Also at B-level you should not tell the people wrong things. You can, of course, not really explain what a photon is without the use of field operators, but you can at least write correct things in words rather the just copying long outdated wrong pictures from a time, where no consistent theory about the interaction of electromagnetic waves with matter on a fundamental level was available. Nevertheless this theory, QED, is available now since 1926 (Born, Jordan) or better knowns 1927/28 (Dirac)!

vanhees71
Gold Member
Well according to QFT in general states don't have a particle decomposition. Of course there are regimes where it is an excellent approximation, that's why we can use QM where particle number is well-defined.

However according to work on field theory by Haag, Ruelle and others in general this picture is not possible and in general we can only work with the notion of number expectation values for asymptotically placed probes. Steinmann in his monograph "Perturbative Quantum Electrodynamics and Axiomatic Field Theory" discusses this, as does Haag in his "Local Quantum Physics", as well as Araki in Chapter 5 of his "Mathematical Theory of Quantum Fields". Particles are only really well defined as clicks in appropriate detectors. Araki uses the phrase "Particle Counter Observable", Steinmann "Particle Probe".

Even then the asymptotic particle states won't definitively lead to $N$ clicks. So in the most general case it is hard to decompose quantum field theoretic states into being combinations of particle states.

Ultimately this just means QFT doesn't have particles as a fundamental notion. I don't see anything that would make you say a bacteria is just a click in a detector, although that combined with "empiricism" sounds like it's heading into a philosophical discussion which isn't my aim. It's just a statement about how particles are defined in QFT in the most general case. Going from "In QFT particles seem to be associated with asymptotically placed detectors, resulting in a count distribution centered around $N$, an integer we call the particle number" to "bacteria aren't real" seems like a long mostly philosophical discussion.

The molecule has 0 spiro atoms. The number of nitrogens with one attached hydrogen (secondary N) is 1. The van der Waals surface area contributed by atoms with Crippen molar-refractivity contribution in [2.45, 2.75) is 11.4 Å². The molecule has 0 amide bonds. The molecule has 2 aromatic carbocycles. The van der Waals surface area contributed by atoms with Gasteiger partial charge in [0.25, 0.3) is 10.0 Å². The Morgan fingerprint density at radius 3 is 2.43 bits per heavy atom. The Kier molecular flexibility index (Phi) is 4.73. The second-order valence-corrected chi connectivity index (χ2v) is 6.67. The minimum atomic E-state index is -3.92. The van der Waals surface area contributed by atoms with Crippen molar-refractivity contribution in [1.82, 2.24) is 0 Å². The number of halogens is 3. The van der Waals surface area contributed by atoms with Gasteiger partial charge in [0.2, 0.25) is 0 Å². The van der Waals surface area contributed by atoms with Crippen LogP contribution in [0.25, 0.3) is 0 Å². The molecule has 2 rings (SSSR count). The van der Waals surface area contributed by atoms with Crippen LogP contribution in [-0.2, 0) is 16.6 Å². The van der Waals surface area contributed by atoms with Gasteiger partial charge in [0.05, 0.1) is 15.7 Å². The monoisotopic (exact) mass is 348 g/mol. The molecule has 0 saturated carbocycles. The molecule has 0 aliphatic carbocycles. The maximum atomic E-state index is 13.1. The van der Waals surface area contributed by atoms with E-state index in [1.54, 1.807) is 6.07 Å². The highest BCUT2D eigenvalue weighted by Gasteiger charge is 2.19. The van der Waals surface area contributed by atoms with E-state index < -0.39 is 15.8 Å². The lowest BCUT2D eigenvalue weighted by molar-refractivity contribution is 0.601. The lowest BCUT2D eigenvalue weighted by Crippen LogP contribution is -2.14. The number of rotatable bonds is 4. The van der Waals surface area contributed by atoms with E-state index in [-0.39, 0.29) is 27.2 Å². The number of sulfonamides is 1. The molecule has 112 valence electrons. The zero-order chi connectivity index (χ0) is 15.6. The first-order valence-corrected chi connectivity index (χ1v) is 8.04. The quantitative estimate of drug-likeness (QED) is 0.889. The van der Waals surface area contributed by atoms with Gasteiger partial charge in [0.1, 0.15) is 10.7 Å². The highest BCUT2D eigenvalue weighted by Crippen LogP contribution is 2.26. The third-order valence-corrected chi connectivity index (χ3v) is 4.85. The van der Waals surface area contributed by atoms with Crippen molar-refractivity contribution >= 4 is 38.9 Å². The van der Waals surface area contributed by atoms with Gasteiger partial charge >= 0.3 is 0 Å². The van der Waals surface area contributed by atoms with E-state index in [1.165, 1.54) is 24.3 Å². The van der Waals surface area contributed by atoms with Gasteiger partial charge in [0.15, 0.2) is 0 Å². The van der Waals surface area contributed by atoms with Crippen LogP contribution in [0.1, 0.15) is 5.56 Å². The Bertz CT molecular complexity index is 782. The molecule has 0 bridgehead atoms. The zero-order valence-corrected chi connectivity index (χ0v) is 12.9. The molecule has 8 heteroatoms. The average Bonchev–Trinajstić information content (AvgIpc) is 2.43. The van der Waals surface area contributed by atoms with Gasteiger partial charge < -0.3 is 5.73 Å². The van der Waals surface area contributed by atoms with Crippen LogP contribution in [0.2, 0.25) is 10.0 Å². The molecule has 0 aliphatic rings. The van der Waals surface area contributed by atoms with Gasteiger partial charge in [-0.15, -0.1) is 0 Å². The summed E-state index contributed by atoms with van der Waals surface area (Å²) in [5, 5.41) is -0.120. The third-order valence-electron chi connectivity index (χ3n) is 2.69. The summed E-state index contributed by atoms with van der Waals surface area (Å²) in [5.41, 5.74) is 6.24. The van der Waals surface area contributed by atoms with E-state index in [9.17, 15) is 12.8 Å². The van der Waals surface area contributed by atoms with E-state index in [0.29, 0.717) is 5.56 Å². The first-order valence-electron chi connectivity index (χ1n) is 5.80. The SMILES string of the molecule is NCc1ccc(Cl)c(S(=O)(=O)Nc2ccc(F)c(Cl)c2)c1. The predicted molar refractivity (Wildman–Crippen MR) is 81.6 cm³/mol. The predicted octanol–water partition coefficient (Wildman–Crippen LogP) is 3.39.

Just to put it in a more physical context concerning photons: I think what's measured today in quantum-optics labs is mostly well-described by the appropriate autocorrelation functions of electro-magnetic-field operators, as detailed in any textbook on quantum optics, e.g., in my favorite by Garrison and Chiao. This also automatically provides the necessary space-time information about the "clicks", i.e., that's how in a sense photons get "localized", but not in the sense of position observables but in the sense of space-time information of the "click events".

The expectation values have to be taken with the appropriate states describing the preparation of the electromagnetic field being detected. Some usual ones nowadays range from thermal radiation, described by the Statistical Operator $\propto \exp(-\beta \hat{H})$, coherent states (e.g., Gaussian beams from a laser), and finally also Fock states with a definite photon number (like single-photon states, entangled pairs from parametric downconversion).

Qualitatively photons are the prime example for the fact that "particle properties" occur in the detection process, i.e., without detection there's not even a well-defined notion of localizability of a photon as some "point-like object". Formally that's seen from the fact that one cannot construct a proper position operator for photons.

In the relativistic realm it's even difficult for massive particles since due to the constraint by the relativistic "speed limit" localizability of massive particles is although constrained though a position observable is always constructable, but make usually "particle sense" only for asymptotic free states. The reason is also heuristically simple: If you want to localize a massive particle like an electron you somehow have to force it into a small region in space, which rather leads to the creation of new particles like electron-positron pairs than a better localization as intended.